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North American Snow Depth and Climate Teleconnection Patterns

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  • 1 Department of Earth and Environmental Engineering, Columbia University, New York, New York
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Abstract

Snow–atmosphere relationships have been studied for nearly half a century, but the primary focus has been on snow extent variability, largely because of the relative scarcity of snow depth data. A recently released North American snow depth dataset, with extensive spatial coverage and multidecadal temporal duration, provides a new opportunity to compare snow depth–climate relationships with snow extent–climate relationships over North America. Robust concurrent lead and lag correlations are observed between snow depth and two major climate modes, the Pacific decadal oscillation (PDO) and the Pacific–North America (PNA) pattern, across North America and throughout the snow season. In contrast, snow extent exhibits a less coherent relationship with PDO and PNA except in late spring, which can be interpreted as a residual of the snow depth–climate mode relationship. A regional signature for the snow depth–PDO/PNA relationship is also identified, centered over interior central-western North America. Smaller scales mask the regional effect of PDO and PNA because of local snow depth variability, while larger continental scales exceed the regional domain of the climate mode teleconnections. Overall these results suggest that North American snow depth variability may have greater climatic causes and consequences than snow extent. Physical mechanisms that may be responsible for the observed snow depth–climate teleconnection patterns such as the surface energy balance, moisture transport, and atmospheric flow regimes are briefly discussed.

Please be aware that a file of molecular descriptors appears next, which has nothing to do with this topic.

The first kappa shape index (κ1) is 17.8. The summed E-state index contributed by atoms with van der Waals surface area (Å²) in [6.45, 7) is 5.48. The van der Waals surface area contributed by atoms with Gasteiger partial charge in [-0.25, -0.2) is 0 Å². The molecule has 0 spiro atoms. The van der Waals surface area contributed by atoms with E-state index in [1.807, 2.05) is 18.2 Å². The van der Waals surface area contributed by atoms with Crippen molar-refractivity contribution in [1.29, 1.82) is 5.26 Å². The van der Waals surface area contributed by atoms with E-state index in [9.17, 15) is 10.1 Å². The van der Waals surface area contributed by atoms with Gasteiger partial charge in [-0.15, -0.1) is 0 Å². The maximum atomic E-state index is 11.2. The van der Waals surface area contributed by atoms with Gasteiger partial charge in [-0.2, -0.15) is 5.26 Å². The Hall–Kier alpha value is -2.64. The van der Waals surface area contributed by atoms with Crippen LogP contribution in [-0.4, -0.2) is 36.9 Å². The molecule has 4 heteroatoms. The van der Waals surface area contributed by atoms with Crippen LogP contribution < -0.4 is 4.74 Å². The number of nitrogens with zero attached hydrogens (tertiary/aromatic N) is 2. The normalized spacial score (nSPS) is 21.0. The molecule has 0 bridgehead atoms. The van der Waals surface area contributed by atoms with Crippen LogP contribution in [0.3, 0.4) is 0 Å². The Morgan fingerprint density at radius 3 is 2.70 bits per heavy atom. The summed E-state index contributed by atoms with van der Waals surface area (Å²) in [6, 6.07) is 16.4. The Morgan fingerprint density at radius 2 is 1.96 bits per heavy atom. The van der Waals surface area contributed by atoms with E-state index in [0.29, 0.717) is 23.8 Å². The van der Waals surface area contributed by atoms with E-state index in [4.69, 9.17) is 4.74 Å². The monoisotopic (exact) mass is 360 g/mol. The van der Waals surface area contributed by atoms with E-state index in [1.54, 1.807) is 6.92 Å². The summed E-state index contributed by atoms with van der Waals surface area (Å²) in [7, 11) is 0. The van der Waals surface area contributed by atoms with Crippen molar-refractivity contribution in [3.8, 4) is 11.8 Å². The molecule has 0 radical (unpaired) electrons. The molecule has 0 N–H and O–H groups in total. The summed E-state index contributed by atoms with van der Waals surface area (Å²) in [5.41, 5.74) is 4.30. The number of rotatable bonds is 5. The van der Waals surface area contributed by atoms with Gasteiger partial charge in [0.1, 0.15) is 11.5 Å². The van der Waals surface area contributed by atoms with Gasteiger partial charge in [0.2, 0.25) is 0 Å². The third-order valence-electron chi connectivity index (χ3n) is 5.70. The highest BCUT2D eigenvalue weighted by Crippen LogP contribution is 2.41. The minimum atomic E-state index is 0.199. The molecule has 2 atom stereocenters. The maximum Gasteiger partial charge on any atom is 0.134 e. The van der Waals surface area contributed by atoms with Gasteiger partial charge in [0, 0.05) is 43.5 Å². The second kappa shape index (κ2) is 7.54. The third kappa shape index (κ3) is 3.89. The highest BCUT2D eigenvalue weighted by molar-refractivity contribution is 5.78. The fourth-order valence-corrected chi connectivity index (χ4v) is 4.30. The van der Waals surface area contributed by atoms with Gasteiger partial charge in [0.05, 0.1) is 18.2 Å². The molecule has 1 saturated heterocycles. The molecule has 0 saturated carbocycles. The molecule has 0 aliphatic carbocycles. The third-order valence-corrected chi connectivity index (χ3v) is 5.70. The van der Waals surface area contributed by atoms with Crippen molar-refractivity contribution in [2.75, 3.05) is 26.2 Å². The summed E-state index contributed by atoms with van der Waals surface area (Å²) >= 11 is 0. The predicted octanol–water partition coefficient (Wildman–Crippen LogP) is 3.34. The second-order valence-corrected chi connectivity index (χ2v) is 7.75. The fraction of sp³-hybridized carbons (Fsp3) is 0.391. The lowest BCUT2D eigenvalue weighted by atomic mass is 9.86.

Corresponding author address: Yan Ge, Department of Earth and Environmental Engineering, Columbia University, 918 S. W. Mudd Hall, 500 West 120th Street, New York, NY 10027. Email: yg2124@columbia.edu

Abstract

Snow–atmosphere relationships have been studied for nearly half a century, but the primary focus has been on snow extent variability, largely because of the relative scarcity of snow depth data. A recently released North American snow depth dataset, with extensive spatial coverage and multidecadal temporal duration, provides a new opportunity to compare snow depth–climate relationships with snow extent–climate relationships over North America. Robust concurrent lead and lag correlations are observed between snow depth and two major climate modes, the Pacific decadal oscillation (PDO) and the Pacific–North America (PNA) pattern, across North America and throughout the snow season. In contrast, snow extent exhibits a less coherent relationship with PDO and PNA except in late spring, which can be interpreted as a residual of the snow depth–climate mode relationship. A regional signature for the snow depth–PDO/PNA relationship is also identified, centered over interior central-western North America. Smaller scales mask the regional effect of PDO and PNA because of local snow depth variability, while larger continental scales exceed the regional domain of the climate mode teleconnections. Overall these results suggest that North American snow depth variability may have greater climatic causes and consequences than snow extent. Physical mechanisms that may be responsible for the observed snow depth–climate teleconnection patterns such as the surface energy balance, moisture transport, and atmospheric flow regimes are briefly discussed.

Corresponding author address: Yan Ge, Department of Earth and Environmental Engineering, Columbia University, 918 S. W. Mudd Hall, 500 West 120th Street, New York, NY 10027. Email: yg2124@columbia.edu

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